performing a second operation at the first station, according to the contents of the second word.
4. The method of claim 1, wherein the input is connected to a sensor.
5. The method of claim 1, further comprising comparing at least one bit of the first word to the input.
6. The method of claim 1, wherein the input is connected to determine the configuration of the device.
7. The method of claim 1, further comprising configuring the device so that the at least one bit of the first word equals the input.
8. The method of claim 1, wherein the output is connected to control the device.
9. The method of claim 1, wherein the data table contains multiple words, each word corresponding to a device operation and a device configuration.
10. The method of claim 1, wherein the operations of the programmable logic controller can be changed by changing the contents of the data table.
11. An apparatus, comprising:
a programmable logic controller having at least one input and at least one output;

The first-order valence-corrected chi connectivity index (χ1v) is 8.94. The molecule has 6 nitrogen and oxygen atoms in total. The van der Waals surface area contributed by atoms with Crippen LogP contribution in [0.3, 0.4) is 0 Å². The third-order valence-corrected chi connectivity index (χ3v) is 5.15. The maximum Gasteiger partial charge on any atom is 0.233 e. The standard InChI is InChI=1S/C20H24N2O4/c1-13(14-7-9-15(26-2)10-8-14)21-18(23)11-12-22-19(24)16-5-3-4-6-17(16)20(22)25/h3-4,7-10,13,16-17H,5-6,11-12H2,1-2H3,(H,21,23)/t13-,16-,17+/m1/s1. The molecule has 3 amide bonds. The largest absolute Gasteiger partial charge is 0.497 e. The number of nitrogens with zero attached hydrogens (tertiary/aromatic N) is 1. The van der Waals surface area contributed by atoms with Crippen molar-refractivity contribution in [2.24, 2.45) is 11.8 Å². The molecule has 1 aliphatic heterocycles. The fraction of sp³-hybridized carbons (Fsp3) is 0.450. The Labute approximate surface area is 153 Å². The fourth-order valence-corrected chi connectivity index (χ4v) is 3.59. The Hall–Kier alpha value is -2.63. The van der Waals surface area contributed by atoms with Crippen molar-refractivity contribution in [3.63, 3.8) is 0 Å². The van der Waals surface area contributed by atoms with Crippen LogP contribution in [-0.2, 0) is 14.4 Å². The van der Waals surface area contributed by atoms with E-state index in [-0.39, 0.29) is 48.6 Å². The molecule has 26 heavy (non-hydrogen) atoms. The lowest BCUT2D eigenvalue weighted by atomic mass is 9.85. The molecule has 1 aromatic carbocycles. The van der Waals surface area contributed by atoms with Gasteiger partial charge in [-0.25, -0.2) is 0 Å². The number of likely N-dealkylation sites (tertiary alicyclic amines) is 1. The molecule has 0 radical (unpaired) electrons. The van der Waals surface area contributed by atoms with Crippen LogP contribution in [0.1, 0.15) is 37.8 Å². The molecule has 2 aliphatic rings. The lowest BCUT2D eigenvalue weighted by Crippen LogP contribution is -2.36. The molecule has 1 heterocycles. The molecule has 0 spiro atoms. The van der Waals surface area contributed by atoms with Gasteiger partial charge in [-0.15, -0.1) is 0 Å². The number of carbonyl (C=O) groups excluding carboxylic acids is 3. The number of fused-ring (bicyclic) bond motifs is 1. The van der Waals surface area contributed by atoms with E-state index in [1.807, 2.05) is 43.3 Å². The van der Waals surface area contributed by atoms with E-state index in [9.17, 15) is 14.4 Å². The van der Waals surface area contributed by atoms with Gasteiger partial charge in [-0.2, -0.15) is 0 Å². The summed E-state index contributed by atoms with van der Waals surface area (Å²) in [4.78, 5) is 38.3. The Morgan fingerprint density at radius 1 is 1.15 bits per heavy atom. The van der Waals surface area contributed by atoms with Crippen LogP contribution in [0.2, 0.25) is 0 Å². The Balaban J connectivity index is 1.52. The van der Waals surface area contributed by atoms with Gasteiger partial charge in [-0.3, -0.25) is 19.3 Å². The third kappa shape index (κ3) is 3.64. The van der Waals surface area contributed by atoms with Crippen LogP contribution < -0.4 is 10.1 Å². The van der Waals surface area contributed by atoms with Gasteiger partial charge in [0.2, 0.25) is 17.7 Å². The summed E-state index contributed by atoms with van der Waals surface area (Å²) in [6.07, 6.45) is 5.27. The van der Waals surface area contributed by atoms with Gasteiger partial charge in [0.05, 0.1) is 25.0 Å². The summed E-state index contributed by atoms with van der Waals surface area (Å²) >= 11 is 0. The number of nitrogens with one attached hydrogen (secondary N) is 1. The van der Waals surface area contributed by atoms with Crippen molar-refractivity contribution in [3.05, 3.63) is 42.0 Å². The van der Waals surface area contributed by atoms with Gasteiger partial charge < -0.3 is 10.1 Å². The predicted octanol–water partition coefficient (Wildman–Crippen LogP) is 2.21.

a data table, stored in a computer-readable medium, readable by the programmable logic controller;
at least one device connected to be controlled by the programmable logic controller; and
at least one word stored in the data table; wherein the word defines a device operation and corresponding operation parameters.
12. The apparatus of claim 11, further comprising
a plurality of words stored in the data table, wherein each word defines a different device operation and corresponding operation parameters.
13. The apparatus of claim 11, wherein the device is an electric torque gun.
14. The apparatus of claim 11, further comprising at least one sensor connected to be read by the programmable logic controller.
15. The apparatus of claim 14, wherein the sensor indicates the present position of the device.
16. The apparatus of claim 14, wherein the sensor indicates the present configuration of the device.
17. The apparatus of claim 11, wherein if the word is equal to zero, then no operation is performed.
18. The apparatus of claim 11, further comprising
configuring the device so that the at least one bit of the first word equals the input.
19. The apparatus of claim 11, wherein the data table contains multiple words, each word corresponding to a device operation and a device configuration.